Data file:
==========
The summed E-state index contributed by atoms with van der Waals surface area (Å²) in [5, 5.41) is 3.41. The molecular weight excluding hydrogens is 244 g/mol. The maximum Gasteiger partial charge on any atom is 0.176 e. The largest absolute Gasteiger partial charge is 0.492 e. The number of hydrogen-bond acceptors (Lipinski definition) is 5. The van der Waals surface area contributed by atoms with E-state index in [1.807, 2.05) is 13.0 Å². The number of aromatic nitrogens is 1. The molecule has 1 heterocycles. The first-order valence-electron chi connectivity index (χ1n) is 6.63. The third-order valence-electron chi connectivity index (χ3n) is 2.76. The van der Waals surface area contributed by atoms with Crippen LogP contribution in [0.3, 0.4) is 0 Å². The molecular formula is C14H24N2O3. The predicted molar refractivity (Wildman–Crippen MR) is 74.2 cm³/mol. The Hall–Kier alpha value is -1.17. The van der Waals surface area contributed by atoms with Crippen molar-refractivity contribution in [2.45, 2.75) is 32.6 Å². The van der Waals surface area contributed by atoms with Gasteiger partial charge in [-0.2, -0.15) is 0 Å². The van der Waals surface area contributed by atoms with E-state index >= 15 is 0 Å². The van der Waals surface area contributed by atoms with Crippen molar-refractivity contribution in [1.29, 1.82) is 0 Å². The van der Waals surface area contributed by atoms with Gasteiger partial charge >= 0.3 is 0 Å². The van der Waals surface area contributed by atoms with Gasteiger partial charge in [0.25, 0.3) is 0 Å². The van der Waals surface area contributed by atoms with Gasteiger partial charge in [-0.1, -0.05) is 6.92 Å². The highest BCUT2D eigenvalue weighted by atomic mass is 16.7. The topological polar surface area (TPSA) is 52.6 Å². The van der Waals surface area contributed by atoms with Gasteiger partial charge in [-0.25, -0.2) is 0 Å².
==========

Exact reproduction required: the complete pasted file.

The summed E-state index contributed by atoms with van der Waals surface area (Å²) in [5, 5.41) is 3.41. The molecular weight excluding hydrogens is 244 g/mol. The maximum Gasteiger partial charge on any atom is 0.176 e. The largest absolute Gasteiger partial charge is 0.492 e. The number of hydrogen-bond acceptors (Lipinski definition) is 5. The van der Waals surface area contributed by atoms with E-state index in [1.807, 2.05) is 13.0 Å². The number of aromatic nitrogens is 1. The molecule has 1 heterocycles. The first-order valence-electron chi connectivity index (χ1n) is 6.63. The third-order valence-electron chi connectivity index (χ3n) is 2.76. The van der Waals surface area contributed by atoms with Crippen LogP contribution in [0.3, 0.4) is 0 Å². The molecular formula is C14H24N2O3. The predicted molar refractivity (Wildman–Crippen MR) is 74.2 cm³/mol. The Hall–Kier alpha value is -1.17. The van der Waals surface area contributed by atoms with Crippen molar-refractivity contribution in [2.45, 2.75) is 32.6 Å². The van der Waals surface area contributed by atoms with Gasteiger partial charge in [-0.2, -0.15) is 0 Å². The van der Waals surface area contributed by atoms with E-state index >= 15 is 0 Å². The van der Waals surface area contributed by atoms with Crippen molar-refractivity contribution in [1.29, 1.82) is 0 Å². The van der Waals surface area contributed by atoms with Gasteiger partial charge >= 0.3 is 0 Å². The van der Waals surface area contributed by atoms with Gasteiger partial charge in [0.25, 0.3) is 0 Å². The van der Waals surface area contributed by atoms with Gasteiger partial charge in [-0.1, -0.05) is 6.92 Å². The highest BCUT2D eigenvalue weighted by atomic mass is 16.7. The topological polar surface area (TPSA) is 52.6 Å². The van der Waals surface area contributed by atoms with Gasteiger partial charge in [-0.25, -0.2) is 0 Å².